Lord Mandelson’s policies of economic interventionism that have accompanied his latest return from exile have had much support from many on the left of the political spectrum. However, the chickens are now coming home to roost, as the recent case of universities makes only too clear.
The oft-stated analogy of a government trying to control the price of bread is as pertinent in the case of universities as all other examples where those in power try to control the prices, supply and demand of any good. The real and disastrous consequences of this fatal conceit have been repeatedly proven in the annals of history. At present the government is unable to keep up with the demand for subsidised university places, while being fairly accused of both engendering elitism and funding ‘Mickey Mouse’ courses. At the same time the universities are complaining that government cuts are driving them to the wall. Higher education is in a mess that only the private sector can solve.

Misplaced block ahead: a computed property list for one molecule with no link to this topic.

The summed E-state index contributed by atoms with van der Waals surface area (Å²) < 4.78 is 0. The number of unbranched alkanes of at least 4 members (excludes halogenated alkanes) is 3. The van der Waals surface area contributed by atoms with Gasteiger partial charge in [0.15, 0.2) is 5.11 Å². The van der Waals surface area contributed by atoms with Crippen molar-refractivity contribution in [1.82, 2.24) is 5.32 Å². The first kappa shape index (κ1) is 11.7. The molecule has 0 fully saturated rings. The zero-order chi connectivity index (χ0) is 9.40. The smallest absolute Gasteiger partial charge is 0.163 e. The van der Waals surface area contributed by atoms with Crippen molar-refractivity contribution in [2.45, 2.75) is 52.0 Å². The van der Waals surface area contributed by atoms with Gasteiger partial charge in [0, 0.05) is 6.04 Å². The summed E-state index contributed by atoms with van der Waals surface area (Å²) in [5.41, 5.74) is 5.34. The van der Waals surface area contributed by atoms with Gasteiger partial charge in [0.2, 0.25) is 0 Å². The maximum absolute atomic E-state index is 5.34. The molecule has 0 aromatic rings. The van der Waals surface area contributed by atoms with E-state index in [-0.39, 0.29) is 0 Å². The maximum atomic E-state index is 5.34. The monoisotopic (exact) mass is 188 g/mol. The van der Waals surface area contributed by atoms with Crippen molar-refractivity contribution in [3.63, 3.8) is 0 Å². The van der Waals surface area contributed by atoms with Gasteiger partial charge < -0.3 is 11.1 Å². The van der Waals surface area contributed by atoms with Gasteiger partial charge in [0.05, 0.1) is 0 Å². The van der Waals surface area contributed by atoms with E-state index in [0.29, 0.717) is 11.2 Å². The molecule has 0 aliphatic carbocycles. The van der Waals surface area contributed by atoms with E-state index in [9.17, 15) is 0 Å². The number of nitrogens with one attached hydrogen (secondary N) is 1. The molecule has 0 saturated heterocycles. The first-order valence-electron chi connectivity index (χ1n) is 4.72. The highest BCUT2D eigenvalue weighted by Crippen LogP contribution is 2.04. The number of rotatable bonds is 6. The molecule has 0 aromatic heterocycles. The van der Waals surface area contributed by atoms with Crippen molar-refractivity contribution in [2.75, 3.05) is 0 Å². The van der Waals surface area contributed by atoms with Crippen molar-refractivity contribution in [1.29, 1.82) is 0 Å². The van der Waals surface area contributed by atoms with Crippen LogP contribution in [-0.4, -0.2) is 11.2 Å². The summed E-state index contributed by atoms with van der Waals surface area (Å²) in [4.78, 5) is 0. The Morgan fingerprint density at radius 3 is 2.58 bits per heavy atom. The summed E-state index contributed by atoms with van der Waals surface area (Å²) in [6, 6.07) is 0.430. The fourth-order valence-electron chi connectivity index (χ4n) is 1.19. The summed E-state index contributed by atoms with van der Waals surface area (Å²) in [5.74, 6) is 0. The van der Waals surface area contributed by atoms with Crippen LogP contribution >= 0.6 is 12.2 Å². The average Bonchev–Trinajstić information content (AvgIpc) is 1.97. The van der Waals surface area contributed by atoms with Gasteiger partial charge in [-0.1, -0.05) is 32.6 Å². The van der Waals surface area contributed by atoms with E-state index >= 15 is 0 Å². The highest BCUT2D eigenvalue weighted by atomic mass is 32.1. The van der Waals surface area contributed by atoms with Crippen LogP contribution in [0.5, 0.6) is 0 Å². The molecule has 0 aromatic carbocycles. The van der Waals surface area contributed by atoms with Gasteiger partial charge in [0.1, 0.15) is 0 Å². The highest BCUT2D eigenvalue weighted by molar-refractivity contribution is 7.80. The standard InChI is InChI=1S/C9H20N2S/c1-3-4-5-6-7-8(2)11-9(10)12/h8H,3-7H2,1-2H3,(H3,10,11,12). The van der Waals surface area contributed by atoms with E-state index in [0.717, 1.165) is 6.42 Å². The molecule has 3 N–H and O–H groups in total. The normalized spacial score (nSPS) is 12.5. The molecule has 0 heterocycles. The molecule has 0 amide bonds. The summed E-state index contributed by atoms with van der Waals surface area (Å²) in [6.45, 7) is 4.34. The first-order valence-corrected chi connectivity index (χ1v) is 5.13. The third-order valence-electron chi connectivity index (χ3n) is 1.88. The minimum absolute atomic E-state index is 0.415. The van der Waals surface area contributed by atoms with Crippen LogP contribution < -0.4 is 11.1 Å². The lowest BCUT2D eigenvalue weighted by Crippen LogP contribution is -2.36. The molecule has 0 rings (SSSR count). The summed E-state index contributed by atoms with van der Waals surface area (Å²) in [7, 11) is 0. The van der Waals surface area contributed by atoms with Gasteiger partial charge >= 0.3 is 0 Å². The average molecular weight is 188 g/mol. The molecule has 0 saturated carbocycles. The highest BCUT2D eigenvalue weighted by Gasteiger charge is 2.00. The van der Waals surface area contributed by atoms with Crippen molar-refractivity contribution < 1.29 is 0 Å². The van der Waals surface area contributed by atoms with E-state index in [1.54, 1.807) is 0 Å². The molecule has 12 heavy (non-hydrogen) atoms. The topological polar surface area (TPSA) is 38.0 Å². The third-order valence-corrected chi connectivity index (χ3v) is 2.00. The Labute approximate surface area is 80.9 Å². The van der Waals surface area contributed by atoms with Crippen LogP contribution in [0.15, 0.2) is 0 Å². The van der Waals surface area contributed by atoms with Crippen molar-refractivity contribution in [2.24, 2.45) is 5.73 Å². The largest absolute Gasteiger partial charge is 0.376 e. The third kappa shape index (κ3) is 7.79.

Rather than admit defeat, Madelson is instead dolling out more advice to the inheritors of Labour’s debt. Apparently, those that cannot find a place at university should “take up an apprenticeship or college place”, because “the traditional three-year after school honours degree should no longer be a focus for future growth”. What happened to higher education as social engineering? Now its higher education as economic engineering.
Policy Exchange's latest report points the way, but in calling for top-up fees limited at £5,000 does not go far enough to set universities free. It also fails to fully address the iniquitous fact that the state subsidies offred to universities are in effect a transfer of money from the poor to the rich.
It is time to get government out of higher education. This is exactly what a soon-to-be-published ASI report by Dr James Stanfield of the EG West Centre will set out. If you have an interest in the findings of this report, do get in contact with me at: email@example.com, and to find out about the launch event of this publication click here.